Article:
Georges St-Pierre (Jeff Vulgamore/Combat Press)

Does UFC Have a Hidden Plan for the Middleweight Title?

Summer. Fireworks. Backyard barbecues. Independence Day.

Obviously, all of these events occur in the month of July and give the masses something to look forward to. Maybe this year a trip to see a bigger and better fireworks display? Perhaps taking the family on a trip across the country to visit relatives or a theme park that may or may not be closed? For the most part, July is quite the month to look forward to. But in 2013, that month spelled devastation for the reigning UFC middleweight champion, Anderson Silva, who fell hard and fast in the blink of an eye.

From 2006 until 2013, the UFC’s middleweight division was steamrolled by Silva. Most of his fights became a question of not if, but how “The Spider” would dispose of his challengers. There were even a few bouts at light heavyweight that Silva also was successful in. However, when Silva matched up with Chris Weidman at UFC 162, the world witnessed a different type of fireworks display. Weidman dethroned the seemingly unbeatable champion in just the second round. Weidman went on to defeat Silva once more, albeit due to Silva’s freak leg break.


Weidman’s initial victory over Silva marks the moment when the UFC’s middleweight division was split wide open. The landscape changed. Weidman defended the title two more times, against Lyoto Machida and Vitor Belfort. He was then outclassed by Luke Rockhold at UFC 194 and the belt changed hands. The rematch between the two men was lost due to a Weidman injury, which resulted in a 17 days’ notice title shot for Michael Bisping. Bisping finished Rockhold via a first-round knockout that left the crowd stunned and turned a dream into a reality.

This is where it gets a bit fuzzy. UFC 205 showcased the return of the former champion Weidman, who took on rising and at times controversial star Yoel Romero. Romero had rattled off some impressive wins during his Octagon tenure, and he added a stunning flying-knee knockout when he was matched up against Weidman. It seemed that for once, a clear title challenger — or two, if we count Ronaldo “Jacare” Souza — stood right in front of our eyes. However, this assumption would be incorrect.

In a thriller movie sort of reveal, the world was flabbergasted when it was revealed that Bisping’s next title defense would come against none other than Georges St-Pierre. Yes, the same GSP who sat atop the UFC’s welterweight division for a long time and hasn’t fought in nearly four years.

There are whispers — or shouts, as the case might be — that Bisping is ducking Romero for fear of getting knocked out or losing his belt. This isn’t the case, though. The GSP bout is a contest the UFC made, and Bisping probably had little to no say in it.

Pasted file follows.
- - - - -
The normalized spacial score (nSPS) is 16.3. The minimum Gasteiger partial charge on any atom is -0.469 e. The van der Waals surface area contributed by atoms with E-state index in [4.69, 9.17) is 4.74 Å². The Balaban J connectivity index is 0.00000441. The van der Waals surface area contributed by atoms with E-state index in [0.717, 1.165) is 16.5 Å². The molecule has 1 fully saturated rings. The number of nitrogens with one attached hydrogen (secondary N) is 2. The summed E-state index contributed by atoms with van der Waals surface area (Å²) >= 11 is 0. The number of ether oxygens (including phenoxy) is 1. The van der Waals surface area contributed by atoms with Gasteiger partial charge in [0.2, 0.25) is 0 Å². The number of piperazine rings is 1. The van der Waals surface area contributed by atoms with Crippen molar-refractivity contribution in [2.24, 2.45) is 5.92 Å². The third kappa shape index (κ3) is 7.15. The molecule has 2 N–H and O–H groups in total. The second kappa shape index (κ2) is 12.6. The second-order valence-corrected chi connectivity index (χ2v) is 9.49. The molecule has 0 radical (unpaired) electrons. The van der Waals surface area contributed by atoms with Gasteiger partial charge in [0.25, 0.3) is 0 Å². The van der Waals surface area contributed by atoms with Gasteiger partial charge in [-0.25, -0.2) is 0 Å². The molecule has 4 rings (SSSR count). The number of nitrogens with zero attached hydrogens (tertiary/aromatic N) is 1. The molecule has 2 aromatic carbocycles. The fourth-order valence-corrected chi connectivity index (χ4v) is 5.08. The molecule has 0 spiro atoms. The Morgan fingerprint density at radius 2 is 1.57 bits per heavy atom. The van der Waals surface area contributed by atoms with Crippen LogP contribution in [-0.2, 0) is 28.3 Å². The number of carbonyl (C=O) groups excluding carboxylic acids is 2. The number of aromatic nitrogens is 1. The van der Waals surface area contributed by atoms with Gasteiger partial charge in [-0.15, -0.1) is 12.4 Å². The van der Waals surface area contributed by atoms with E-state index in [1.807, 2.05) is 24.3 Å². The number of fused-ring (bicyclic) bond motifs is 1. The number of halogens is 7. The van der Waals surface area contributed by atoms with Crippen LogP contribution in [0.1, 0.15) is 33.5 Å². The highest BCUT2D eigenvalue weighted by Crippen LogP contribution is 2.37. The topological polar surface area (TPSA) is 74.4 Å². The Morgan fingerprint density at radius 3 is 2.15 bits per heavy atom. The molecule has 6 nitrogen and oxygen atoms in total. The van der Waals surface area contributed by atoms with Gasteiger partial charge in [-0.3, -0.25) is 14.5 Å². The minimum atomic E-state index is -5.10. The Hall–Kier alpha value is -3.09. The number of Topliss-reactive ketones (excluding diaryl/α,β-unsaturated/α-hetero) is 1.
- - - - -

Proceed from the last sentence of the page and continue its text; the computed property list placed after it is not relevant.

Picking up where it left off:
Bisping has everything to lose in this fight. If he wins, the masses will just talk about how he beat a former welterweight who hasn’t fought in years. If he loses, what happens to the state of the middleweight division? To put it bluntly, Bisping is the best thing the UFC has in a champion right now. He’s brash, but humble. His analyst role is always on point, and he’s a company man through and through. He puts fans in the seats and entertains with each bout. He even was able to go five rounds with the aforementioned Silva and come out on top.

So why would the UFC go and book a lose-lose situation for the champion the company so desperately needs? There’s the obvious answer: it’s a money fight. However, there’s also the less obvious answer that the UFC may have a plan up its sleeve.

If GSP is somehow victorious, the UFC could set up one of two options. The first and less likely move would be a rematch between St-Pierre and Johny Hendricks, except for the middleweight title this time. Their first bout was so close and left many fans wondering what would happen if these two were to meet again. The UFC would be crazy to do this, though, given Hendricks’ recent slump and his difficulty making weight in the past. However, the organization is likely hoping he finds new life at the 185-pound weight class.

Then there’s the second, and definitely more likely, option. This would be to book GSP in the super fight that should have been booked years ago: GSP against Anderson Silva. This could be the UFC”s way of justifying its move of allowing St-Pierre to fight for the title, after a four-year layoff, in a weight class that he has never previously competed in. With Silva’s recent “victory” over rising contender Derek Brunson, the potential for a bout featuring these two legends is more likely than ever. Silva isn’t getting any younger, and who knows how St-Pierre will look in his comeback effort.

The UFC always has a plan. The cogs are turning and the fights that don’t make sense keep rolling out. Remember that you heard it here first. If GSP is victorious, Silva will get the first shot.